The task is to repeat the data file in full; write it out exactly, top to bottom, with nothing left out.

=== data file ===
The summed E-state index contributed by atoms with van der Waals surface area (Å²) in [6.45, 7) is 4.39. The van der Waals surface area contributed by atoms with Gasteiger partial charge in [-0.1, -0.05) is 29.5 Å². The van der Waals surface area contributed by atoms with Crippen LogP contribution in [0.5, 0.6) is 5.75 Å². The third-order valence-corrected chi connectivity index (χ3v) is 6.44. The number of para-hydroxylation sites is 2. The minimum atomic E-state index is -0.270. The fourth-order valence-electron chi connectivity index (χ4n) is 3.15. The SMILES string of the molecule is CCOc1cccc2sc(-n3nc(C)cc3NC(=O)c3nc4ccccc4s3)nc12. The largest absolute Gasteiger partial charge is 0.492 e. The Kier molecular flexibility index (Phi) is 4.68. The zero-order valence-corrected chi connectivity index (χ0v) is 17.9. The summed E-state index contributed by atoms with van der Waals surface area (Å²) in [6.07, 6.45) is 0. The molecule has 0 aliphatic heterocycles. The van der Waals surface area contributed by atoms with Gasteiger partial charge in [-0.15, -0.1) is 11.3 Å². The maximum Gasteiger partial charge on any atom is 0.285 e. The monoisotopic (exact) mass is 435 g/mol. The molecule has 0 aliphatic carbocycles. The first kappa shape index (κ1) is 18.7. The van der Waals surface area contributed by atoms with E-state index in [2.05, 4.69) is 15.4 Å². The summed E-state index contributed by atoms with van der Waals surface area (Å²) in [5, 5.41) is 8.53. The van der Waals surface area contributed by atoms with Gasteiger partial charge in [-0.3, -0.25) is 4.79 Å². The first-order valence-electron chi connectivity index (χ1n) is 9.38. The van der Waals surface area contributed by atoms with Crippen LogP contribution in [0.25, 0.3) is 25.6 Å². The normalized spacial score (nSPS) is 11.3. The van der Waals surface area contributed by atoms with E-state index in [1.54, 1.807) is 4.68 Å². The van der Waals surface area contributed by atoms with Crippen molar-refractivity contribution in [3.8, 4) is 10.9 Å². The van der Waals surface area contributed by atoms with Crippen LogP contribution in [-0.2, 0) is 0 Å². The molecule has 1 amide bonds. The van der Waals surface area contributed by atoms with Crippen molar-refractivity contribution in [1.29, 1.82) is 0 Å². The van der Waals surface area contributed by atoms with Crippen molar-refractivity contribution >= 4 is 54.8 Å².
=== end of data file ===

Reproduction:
The summed E-state index contributed by atoms with van der Waals surface area (Å²) in [6.45, 7) is 4.39. The van der Waals surface area contributed by atoms with Gasteiger partial charge in [-0.1, -0.05) is 29.5 Å². The van der Waals surface area contributed by atoms with Crippen LogP contribution in [0.5, 0.6) is 5.75 Å². The third-order valence-corrected chi connectivity index (χ3v) is 6.44. The number of para-hydroxylation sites is 2. The minimum atomic E-state index is -0.270. The fourth-order valence-electron chi connectivity index (χ4n) is 3.15. The SMILES string of the molecule is CCOc1cccc2sc(-n3nc(C)cc3NC(=O)c3nc4ccccc4s3)nc12. The largest absolute Gasteiger partial charge is 0.492 e. The Kier molecular flexibility index (Phi) is 4.68. The zero-order valence-corrected chi connectivity index (χ0v) is 17.9. The summed E-state index contributed by atoms with van der Waals surface area (Å²) in [6.07, 6.45) is 0. The molecule has 0 aliphatic heterocycles. The van der Waals surface area contributed by atoms with Gasteiger partial charge in [-0.15, -0.1) is 11.3 Å². The maximum Gasteiger partial charge on any atom is 0.285 e. The monoisotopic (exact) mass is 435 g/mol. The molecule has 0 aliphatic carbocycles. The first kappa shape index (κ1) is 18.7. The van der Waals surface area contributed by atoms with E-state index in [2.05, 4.69) is 15.4 Å². The summed E-state index contributed by atoms with van der Waals surface area (Å²) in [5, 5.41) is 8.53. The van der Waals surface area contributed by atoms with Gasteiger partial charge in [-0.3, -0.25) is 4.79 Å². The first-order valence-electron chi connectivity index (χ1n) is 9.38. The van der Waals surface area contributed by atoms with Crippen LogP contribution in [0.25, 0.3) is 25.6 Å². The normalized spacial score (nSPS) is 11.3. The van der Waals surface area contributed by atoms with E-state index in [1.54, 1.807) is 4.68 Å². The van der Waals surface area contributed by atoms with Crippen molar-refractivity contribution in [3.8, 4) is 10.9 Å². The van der Waals surface area contributed by atoms with Crippen LogP contribution in [-0.2, 0) is 0 Å². The molecule has 1 amide bonds. The van der Waals surface area contributed by atoms with Crippen molar-refractivity contribution in [1.29, 1.82) is 0 Å². The van der Waals surface area contributed by atoms with Crippen molar-refractivity contribution >= 4 is 54.8 Å².